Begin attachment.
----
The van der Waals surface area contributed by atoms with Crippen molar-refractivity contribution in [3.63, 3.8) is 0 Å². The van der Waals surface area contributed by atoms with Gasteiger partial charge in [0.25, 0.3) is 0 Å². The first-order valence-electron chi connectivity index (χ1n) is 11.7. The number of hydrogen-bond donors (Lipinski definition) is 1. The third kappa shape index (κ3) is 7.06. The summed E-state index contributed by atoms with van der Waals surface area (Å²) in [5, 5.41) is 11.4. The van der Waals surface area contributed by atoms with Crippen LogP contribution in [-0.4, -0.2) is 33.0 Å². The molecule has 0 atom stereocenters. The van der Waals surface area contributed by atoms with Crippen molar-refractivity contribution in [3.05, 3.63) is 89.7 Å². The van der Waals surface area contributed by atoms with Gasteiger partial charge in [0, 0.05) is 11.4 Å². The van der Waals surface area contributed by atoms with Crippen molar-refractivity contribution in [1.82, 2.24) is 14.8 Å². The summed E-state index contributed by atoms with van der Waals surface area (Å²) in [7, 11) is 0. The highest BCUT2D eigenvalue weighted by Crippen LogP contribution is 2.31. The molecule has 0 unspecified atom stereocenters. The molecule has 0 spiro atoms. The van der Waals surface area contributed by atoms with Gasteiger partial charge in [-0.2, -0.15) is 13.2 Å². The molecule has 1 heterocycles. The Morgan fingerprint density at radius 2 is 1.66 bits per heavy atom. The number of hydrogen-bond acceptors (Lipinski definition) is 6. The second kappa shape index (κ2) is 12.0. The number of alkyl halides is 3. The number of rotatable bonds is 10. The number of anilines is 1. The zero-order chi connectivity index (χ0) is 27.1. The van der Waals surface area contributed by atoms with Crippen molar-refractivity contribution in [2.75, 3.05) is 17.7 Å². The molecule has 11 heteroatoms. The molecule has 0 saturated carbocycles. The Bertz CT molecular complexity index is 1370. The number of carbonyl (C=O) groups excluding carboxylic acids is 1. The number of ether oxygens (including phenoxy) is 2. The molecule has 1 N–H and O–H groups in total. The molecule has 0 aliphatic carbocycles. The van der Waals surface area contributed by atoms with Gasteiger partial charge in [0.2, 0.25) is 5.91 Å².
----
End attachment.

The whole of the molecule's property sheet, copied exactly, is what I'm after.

The van der Waals surface area contributed by atoms with Crippen molar-refractivity contribution in [3.63, 3.8) is 0 Å². The van der Waals surface area contributed by atoms with Gasteiger partial charge in [0.25, 0.3) is 0 Å². The first-order valence-electron chi connectivity index (χ1n) is 11.7. The number of hydrogen-bond donors (Lipinski definition) is 1. The third kappa shape index (κ3) is 7.06. The summed E-state index contributed by atoms with van der Waals surface area (Å²) in [5, 5.41) is 11.4. The van der Waals surface area contributed by atoms with Crippen LogP contribution in [-0.4, -0.2) is 33.0 Å². The molecule has 0 atom stereocenters. The van der Waals surface area contributed by atoms with Crippen molar-refractivity contribution in [3.05, 3.63) is 89.7 Å². The van der Waals surface area contributed by atoms with Gasteiger partial charge in [0, 0.05) is 11.4 Å². The van der Waals surface area contributed by atoms with Crippen molar-refractivity contribution in [1.82, 2.24) is 14.8 Å². The summed E-state index contributed by atoms with van der Waals surface area (Å²) in [7, 11) is 0. The highest BCUT2D eigenvalue weighted by Crippen LogP contribution is 2.31. The molecule has 0 unspecified atom stereocenters. The molecule has 0 spiro atoms. The van der Waals surface area contributed by atoms with Gasteiger partial charge in [-0.2, -0.15) is 13.2 Å². The molecule has 1 heterocycles. The Morgan fingerprint density at radius 2 is 1.66 bits per heavy atom. The number of hydrogen-bond acceptors (Lipinski definition) is 6. The second kappa shape index (κ2) is 12.0. The number of alkyl halides is 3. The number of rotatable bonds is 10. The number of anilines is 1. The zero-order chi connectivity index (χ0) is 27.1. The van der Waals surface area contributed by atoms with Crippen molar-refractivity contribution in [2.75, 3.05) is 17.7 Å². The molecule has 11 heteroatoms. The molecule has 0 saturated carbocycles. The Bertz CT molecular complexity index is 1370. The number of carbonyl (C=O) groups excluding carboxylic acids is 1. The number of ether oxygens (including phenoxy) is 2. The molecule has 1 N–H and O–H groups in total. The molecule has 0 aliphatic carbocycles. The van der Waals surface area contributed by atoms with Gasteiger partial charge in [0.2, 0.25) is 5.91 Å².